There are other imaging methods that can produce deep tissue images, such as magnetic resonance imaging (MRI) and computer tomography (CT) scans, but fluorescence imaging is widely used in research and requires simpler machinery. Dr. Dai said that the fluorescent nanotubes are not capable of reaching the depth of CT or MRI scans, but represent a step forward in broadening the potential uses of fluorescence as an imaging system beyond the surface and near-surface. "I did not imagine [carbon nanotubes] could really be used in animals to get deep images like these," he said. "When you look at images like this, you get a sense that the body almost has some transparency to it."

####

About The National Cancer Institute (NCI)
To help meet the goal of reducing the burden of cancer, the National Cancer Institute (NCI), part of the National Institutes of Health, is engaged in efforts to harness the power of nanotechnology to radically change the way we diagnose, treat and prevent cancer.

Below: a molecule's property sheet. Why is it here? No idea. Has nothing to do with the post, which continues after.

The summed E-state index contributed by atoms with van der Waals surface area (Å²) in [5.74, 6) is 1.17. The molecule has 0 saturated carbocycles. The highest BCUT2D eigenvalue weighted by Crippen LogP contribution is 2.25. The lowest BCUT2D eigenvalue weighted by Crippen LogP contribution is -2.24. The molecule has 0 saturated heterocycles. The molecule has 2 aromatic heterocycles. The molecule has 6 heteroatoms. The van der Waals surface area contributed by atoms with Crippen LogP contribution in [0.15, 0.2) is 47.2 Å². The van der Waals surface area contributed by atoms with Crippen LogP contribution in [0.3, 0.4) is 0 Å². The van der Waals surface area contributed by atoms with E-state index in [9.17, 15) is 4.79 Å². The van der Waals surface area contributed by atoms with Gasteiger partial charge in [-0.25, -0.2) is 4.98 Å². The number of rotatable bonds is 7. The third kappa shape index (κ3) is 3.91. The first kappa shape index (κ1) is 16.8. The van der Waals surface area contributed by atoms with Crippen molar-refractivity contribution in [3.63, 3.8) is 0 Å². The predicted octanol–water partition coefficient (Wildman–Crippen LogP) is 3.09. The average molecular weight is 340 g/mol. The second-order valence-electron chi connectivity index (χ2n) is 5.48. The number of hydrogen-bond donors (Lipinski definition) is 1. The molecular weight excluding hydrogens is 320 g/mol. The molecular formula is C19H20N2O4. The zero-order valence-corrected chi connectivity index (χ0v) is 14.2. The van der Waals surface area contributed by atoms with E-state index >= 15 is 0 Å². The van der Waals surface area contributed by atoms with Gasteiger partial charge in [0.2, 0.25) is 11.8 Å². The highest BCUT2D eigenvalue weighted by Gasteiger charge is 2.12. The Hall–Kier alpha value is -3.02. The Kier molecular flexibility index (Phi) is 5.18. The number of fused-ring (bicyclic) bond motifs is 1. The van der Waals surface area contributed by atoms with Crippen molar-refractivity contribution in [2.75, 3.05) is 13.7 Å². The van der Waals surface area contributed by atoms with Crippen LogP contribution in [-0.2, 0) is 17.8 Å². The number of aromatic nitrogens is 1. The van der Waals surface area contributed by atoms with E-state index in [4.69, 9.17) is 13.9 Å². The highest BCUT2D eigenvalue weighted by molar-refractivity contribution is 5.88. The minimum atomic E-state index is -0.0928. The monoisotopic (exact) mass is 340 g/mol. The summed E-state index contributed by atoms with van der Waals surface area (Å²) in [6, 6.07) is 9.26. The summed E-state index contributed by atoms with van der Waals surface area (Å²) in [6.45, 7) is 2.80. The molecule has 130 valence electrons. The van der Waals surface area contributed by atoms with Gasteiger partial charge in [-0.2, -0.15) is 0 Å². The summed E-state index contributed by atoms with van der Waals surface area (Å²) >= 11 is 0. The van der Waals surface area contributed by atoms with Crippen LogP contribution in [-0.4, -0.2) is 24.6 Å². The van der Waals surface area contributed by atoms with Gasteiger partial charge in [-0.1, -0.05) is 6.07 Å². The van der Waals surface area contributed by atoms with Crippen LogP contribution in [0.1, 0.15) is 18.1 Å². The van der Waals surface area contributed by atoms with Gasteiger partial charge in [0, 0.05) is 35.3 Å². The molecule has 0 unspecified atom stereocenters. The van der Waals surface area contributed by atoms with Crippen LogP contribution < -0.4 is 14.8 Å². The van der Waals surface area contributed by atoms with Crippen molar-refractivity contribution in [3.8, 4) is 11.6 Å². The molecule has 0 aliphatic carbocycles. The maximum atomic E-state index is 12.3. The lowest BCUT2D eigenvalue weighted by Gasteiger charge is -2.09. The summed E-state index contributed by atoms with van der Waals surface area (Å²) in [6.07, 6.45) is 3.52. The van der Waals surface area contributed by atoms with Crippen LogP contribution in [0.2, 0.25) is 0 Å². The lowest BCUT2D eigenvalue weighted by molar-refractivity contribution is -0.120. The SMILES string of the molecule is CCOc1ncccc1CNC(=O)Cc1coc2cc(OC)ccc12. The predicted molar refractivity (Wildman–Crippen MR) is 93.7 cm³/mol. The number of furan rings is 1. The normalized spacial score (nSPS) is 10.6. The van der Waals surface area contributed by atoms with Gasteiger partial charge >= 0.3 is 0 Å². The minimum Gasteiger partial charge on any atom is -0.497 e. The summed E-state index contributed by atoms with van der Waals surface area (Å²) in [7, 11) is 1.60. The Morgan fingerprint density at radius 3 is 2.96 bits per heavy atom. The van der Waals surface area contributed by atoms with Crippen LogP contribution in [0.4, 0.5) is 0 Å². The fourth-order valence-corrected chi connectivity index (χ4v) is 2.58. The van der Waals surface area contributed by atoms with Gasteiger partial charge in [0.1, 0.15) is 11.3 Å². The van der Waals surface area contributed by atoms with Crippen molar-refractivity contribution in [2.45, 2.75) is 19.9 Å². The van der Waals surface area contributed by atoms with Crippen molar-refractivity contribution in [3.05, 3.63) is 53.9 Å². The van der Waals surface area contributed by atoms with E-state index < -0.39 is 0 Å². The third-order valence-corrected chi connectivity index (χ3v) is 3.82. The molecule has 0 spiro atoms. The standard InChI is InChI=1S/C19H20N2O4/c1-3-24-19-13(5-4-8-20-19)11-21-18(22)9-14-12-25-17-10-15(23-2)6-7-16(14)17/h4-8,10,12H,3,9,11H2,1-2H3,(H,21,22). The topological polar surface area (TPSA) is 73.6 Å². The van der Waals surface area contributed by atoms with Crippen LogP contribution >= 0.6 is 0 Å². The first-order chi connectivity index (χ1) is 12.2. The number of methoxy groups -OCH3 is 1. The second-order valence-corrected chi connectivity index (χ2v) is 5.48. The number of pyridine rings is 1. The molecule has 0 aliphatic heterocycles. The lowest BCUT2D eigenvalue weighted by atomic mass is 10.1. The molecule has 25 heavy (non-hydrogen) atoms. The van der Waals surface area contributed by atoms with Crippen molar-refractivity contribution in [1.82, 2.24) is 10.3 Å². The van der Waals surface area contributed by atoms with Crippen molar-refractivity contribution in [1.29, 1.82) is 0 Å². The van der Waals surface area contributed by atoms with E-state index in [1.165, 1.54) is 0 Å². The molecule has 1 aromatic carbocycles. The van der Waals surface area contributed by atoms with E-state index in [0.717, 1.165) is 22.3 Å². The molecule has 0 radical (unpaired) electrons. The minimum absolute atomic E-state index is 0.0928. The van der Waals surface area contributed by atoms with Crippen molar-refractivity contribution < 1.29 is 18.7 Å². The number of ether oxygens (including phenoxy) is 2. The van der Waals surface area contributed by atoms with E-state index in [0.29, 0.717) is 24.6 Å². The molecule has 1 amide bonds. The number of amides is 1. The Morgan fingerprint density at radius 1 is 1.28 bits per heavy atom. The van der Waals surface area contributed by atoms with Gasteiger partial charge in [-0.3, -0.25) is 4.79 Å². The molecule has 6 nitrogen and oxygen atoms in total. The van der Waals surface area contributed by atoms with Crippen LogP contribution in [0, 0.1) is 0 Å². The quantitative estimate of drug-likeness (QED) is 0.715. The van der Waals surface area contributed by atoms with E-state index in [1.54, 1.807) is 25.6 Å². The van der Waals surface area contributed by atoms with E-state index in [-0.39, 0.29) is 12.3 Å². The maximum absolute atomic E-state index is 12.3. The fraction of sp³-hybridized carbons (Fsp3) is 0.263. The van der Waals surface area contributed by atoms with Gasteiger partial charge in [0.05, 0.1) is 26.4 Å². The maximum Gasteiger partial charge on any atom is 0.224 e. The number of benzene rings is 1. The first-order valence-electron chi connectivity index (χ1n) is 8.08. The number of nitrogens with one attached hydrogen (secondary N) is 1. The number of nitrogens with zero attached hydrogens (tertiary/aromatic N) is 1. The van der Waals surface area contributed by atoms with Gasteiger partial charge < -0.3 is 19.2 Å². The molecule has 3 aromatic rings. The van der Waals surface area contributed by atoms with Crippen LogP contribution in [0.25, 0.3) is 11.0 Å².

The NCI Alliance for Nanotechnology in Cancer is a comprehensive, systematized initiative encompassing the public and private sectors, designed to accelerate the application of the best capabilities of nanotechnology to cancer.

Currently, scientists are limited in their ability to turn promising molecular discoveries into benefits for cancer patients. Nanotechnology can provide the technical power and tools that will enable those developing new diagnostics, therapeutics, and preventives to keep pace with todayís explosion in knowledge.

For more information, please click here

Contacts:
National Cancer Institute
Office of Technology & Industrial Relations
ATTN: NCI Alliance for Nanotechnology in Cancer
Building 31, Room 10A49
31 Center Drive , MSC 2580
Bethesda , MD 20892-2580

Copyright © The National Cancer Institute (NCI)